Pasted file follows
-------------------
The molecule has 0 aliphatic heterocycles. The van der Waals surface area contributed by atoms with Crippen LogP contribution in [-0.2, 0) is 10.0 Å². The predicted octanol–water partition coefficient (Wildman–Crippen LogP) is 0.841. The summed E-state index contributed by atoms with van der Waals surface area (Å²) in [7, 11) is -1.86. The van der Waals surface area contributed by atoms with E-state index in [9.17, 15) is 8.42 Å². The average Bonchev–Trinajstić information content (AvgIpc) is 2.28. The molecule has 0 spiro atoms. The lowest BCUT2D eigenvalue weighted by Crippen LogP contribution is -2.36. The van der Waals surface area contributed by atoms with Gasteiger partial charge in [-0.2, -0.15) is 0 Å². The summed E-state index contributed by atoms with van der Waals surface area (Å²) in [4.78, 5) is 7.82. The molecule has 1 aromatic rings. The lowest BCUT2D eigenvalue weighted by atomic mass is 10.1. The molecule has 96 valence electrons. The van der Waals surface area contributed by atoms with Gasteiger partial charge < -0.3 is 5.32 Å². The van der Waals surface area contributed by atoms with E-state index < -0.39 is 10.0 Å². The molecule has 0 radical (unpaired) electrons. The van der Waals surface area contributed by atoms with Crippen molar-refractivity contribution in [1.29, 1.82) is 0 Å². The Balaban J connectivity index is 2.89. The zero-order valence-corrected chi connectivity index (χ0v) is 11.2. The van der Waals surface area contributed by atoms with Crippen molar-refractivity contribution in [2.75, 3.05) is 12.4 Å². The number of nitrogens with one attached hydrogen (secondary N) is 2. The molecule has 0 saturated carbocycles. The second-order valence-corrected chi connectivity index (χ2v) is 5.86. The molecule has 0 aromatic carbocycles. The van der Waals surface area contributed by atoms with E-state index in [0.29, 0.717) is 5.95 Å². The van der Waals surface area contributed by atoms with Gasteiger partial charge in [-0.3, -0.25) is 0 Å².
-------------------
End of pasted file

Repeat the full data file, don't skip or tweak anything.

The molecule has 0 aliphatic heterocycles. The van der Waals surface area contributed by atoms with Crippen LogP contribution in [-0.2, 0) is 10.0 Å². The predicted octanol–water partition coefficient (Wildman–Crippen LogP) is 0.841. The summed E-state index contributed by atoms with van der Waals surface area (Å²) in [7, 11) is -1.86. The van der Waals surface area contributed by atoms with E-state index in [9.17, 15) is 8.42 Å². The average Bonchev–Trinajstić information content (AvgIpc) is 2.28. The molecule has 0 spiro atoms. The lowest BCUT2D eigenvalue weighted by Crippen LogP contribution is -2.36. The van der Waals surface area contributed by atoms with Gasteiger partial charge in [-0.2, -0.15) is 0 Å². The summed E-state index contributed by atoms with van der Waals surface area (Å²) in [4.78, 5) is 7.82. The molecule has 1 aromatic rings. The lowest BCUT2D eigenvalue weighted by atomic mass is 10.1. The molecule has 96 valence electrons. The van der Waals surface area contributed by atoms with Gasteiger partial charge < -0.3 is 5.32 Å². The van der Waals surface area contributed by atoms with E-state index < -0.39 is 10.0 Å². The molecule has 0 radical (unpaired) electrons. The van der Waals surface area contributed by atoms with Crippen molar-refractivity contribution in [1.29, 1.82) is 0 Å². The Balaban J connectivity index is 2.89. The zero-order valence-corrected chi connectivity index (χ0v) is 11.2. The van der Waals surface area contributed by atoms with Crippen molar-refractivity contribution in [2.75, 3.05) is 12.4 Å². The number of nitrogens with one attached hydrogen (secondary N) is 2. The molecule has 0 saturated carbocycles. The second-order valence-corrected chi connectivity index (χ2v) is 5.86. The molecule has 0 aromatic carbocycles. The van der Waals surface area contributed by atoms with E-state index in [0.29, 0.717) is 5.95 Å². The van der Waals surface area contributed by atoms with Gasteiger partial charge in [-0.3, -0.25) is 0 Å².